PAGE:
But when I read Wars for Freedom, the Southern Belle’s pro-slavery attitude, and Columbia being an ineffectual anti-immigrant zealot, pretty much shattered my view that the Spirit of Liberty was in fact concerned with well...Liberty. My headcanon thus was that Lady Liberty was empowered more by what Benjamin Franklin as dubbed two wolves and a sheep voting on what to have for dinner. The Spirit manifested as what the majority of the American people conceptualized liberty to be at the time, rather than what it is. One could definitely make arguments about the North and the Union’s own tyrannical methods (particularly the American Indian Wars), but the idea of a racist slave owner channeling “liberty” is so ludicrous that I cannot see it being used in any respectable gaming sessions.
Wars for Freedom Series
Our final section gives some short role-playing notes for respective time periods and tropes, although nothing in-depth enough that you can run an authentic-feeling 1776/1860 game without doing a boatload of research.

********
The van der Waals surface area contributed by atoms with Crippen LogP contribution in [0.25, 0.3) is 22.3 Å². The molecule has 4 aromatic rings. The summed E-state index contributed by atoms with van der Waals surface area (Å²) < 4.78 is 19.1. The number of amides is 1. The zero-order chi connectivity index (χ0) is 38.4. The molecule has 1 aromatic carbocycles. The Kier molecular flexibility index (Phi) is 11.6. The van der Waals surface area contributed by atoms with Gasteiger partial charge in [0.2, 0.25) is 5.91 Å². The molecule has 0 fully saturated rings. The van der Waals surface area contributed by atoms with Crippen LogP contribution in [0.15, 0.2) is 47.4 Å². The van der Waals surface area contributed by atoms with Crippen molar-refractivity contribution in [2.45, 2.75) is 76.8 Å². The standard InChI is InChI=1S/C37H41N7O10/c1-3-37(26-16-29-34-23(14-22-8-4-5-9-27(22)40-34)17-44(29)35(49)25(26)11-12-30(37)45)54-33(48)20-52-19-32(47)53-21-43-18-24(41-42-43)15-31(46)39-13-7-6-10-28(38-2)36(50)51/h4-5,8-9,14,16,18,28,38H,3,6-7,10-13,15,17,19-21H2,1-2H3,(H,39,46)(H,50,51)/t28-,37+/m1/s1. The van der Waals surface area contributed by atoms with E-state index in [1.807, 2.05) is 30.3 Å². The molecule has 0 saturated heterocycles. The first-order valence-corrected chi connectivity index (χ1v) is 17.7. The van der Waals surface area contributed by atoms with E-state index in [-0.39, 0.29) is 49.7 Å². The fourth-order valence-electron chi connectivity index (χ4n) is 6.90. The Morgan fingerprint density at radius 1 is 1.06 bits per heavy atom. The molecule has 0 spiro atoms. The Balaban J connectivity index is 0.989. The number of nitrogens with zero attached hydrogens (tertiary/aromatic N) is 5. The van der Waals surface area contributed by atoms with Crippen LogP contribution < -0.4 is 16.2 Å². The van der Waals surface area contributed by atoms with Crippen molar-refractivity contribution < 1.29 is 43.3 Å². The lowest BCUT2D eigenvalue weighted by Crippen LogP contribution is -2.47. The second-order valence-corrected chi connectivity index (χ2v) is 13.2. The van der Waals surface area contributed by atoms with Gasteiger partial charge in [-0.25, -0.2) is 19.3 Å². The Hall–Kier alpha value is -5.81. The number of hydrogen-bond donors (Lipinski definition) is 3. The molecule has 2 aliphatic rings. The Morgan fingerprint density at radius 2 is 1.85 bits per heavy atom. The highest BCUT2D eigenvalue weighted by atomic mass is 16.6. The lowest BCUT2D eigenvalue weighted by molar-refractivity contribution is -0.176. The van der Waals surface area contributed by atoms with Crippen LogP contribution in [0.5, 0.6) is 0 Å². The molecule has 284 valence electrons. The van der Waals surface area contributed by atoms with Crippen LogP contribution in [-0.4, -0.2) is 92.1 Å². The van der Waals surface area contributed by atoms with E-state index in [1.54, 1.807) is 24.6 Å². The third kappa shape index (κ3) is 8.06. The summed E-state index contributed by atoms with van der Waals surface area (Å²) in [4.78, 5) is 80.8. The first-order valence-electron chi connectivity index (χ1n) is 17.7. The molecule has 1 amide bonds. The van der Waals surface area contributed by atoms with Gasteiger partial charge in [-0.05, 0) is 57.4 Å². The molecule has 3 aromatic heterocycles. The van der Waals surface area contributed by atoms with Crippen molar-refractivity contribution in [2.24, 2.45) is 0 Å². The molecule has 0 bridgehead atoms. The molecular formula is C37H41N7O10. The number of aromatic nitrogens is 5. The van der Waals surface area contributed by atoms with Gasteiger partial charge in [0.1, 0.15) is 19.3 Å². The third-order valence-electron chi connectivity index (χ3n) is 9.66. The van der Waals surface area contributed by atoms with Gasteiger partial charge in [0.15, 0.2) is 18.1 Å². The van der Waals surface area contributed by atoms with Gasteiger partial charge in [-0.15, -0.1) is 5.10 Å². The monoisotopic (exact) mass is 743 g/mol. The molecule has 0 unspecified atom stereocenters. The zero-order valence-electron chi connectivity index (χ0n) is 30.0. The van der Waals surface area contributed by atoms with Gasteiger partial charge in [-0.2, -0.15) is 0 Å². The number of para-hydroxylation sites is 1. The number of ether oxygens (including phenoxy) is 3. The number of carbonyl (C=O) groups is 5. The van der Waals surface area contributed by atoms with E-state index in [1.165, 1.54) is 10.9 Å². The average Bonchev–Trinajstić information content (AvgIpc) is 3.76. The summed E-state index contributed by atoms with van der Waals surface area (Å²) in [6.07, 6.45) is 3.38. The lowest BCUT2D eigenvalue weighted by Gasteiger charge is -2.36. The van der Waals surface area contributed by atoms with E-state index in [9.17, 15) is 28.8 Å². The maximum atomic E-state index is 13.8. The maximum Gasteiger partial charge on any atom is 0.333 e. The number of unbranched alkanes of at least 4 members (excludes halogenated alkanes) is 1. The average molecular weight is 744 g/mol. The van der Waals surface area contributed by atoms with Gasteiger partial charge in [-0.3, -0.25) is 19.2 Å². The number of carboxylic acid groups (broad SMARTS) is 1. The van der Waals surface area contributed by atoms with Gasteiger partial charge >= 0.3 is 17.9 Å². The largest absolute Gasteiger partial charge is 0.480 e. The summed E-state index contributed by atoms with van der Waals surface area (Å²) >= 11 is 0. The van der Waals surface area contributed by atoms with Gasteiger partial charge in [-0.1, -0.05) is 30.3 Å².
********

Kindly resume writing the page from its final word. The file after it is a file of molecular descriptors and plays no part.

“Back in George Washington/Abe Lincoln’s Day…” are short sections describing common foods and social occasions along with what ideas are considered radical at the time.
Back in Abe Lincoln’s Day posted:
In the 1860s, much of 18th Century America remains more or less intact, especially in the South. The further North a person travels, the more aspects of 19th century life assert themselves. Around the Mason-Dixon line, slavery and agriculture begin to give way to immigrants and industry, and railways point the way to the untamed American West. Manners and customs change along with the geography. Traditional courtly Southern manners and archaic codes of honor vanish, replaced by less genteel folk coping with 14-hour workdays at the factory. Southerners continue to chat about the weather, crops, and chinch bugs, while Northerners discuss the stock market, the wonders of steam power, and radical new ideas like women’s suffrage and the temperance movement.
In short, America is a country divided between past and future, as well as what the nation is and what it might become. These differences were so profound they led to war, and driving home the contrast is key in getting across the spirit of the age to the players.
I find it funny how the Northern factory laborer day is emphasized in-text, even though Antebellum slaves had similar if not longer work schedules from dawn to dusk.